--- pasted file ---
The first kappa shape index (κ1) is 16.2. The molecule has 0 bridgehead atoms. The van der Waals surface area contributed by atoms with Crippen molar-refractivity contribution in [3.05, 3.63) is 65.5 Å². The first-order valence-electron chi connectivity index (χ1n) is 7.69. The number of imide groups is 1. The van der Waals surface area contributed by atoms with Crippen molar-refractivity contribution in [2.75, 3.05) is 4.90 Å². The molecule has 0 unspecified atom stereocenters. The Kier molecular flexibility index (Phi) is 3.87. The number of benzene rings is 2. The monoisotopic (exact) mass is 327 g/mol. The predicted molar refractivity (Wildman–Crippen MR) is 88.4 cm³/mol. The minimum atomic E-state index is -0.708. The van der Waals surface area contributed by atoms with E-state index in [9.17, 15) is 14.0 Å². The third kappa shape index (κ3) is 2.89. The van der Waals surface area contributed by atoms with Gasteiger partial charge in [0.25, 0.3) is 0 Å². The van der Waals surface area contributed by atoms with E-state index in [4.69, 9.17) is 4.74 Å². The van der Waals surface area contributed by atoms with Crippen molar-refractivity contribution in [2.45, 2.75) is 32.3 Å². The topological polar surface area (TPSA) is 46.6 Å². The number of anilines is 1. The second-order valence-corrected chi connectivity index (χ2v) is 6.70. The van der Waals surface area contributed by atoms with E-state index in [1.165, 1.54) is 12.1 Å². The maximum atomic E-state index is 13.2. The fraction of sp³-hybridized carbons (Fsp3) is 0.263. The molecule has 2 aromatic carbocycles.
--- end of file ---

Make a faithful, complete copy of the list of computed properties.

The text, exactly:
The first kappa shape index (κ1) is 16.2. The molecule has 0 bridgehead atoms. The van der Waals surface area contributed by atoms with Crippen molar-refractivity contribution in [3.05, 3.63) is 65.5 Å². The first-order valence-electron chi connectivity index (χ1n) is 7.69. The number of imide groups is 1. The van der Waals surface area contributed by atoms with Crippen molar-refractivity contribution in [2.75, 3.05) is 4.90 Å². The molecule has 0 unspecified atom stereocenters. The Kier molecular flexibility index (Phi) is 3.87. The number of benzene rings is 2. The monoisotopic (exact) mass is 327 g/mol. The predicted molar refractivity (Wildman–Crippen MR) is 88.4 cm³/mol. The minimum atomic E-state index is -0.708. The van der Waals surface area contributed by atoms with E-state index in [9.17, 15) is 14.0 Å². The third kappa shape index (κ3) is 2.89. The van der Waals surface area contributed by atoms with Gasteiger partial charge in [0.25, 0.3) is 0 Å². The van der Waals surface area contributed by atoms with E-state index in [4.69, 9.17) is 4.74 Å². The van der Waals surface area contributed by atoms with Crippen molar-refractivity contribution in [2.45, 2.75) is 32.3 Å². The topological polar surface area (TPSA) is 46.6 Å². The number of anilines is 1. The second-order valence-corrected chi connectivity index (χ2v) is 6.70. The van der Waals surface area contributed by atoms with E-state index in [1.165, 1.54) is 12.1 Å². The maximum atomic E-state index is 13.2. The fraction of sp³-hybridized carbons (Fsp3) is 0.263. The molecule has 2 aromatic carbocycles.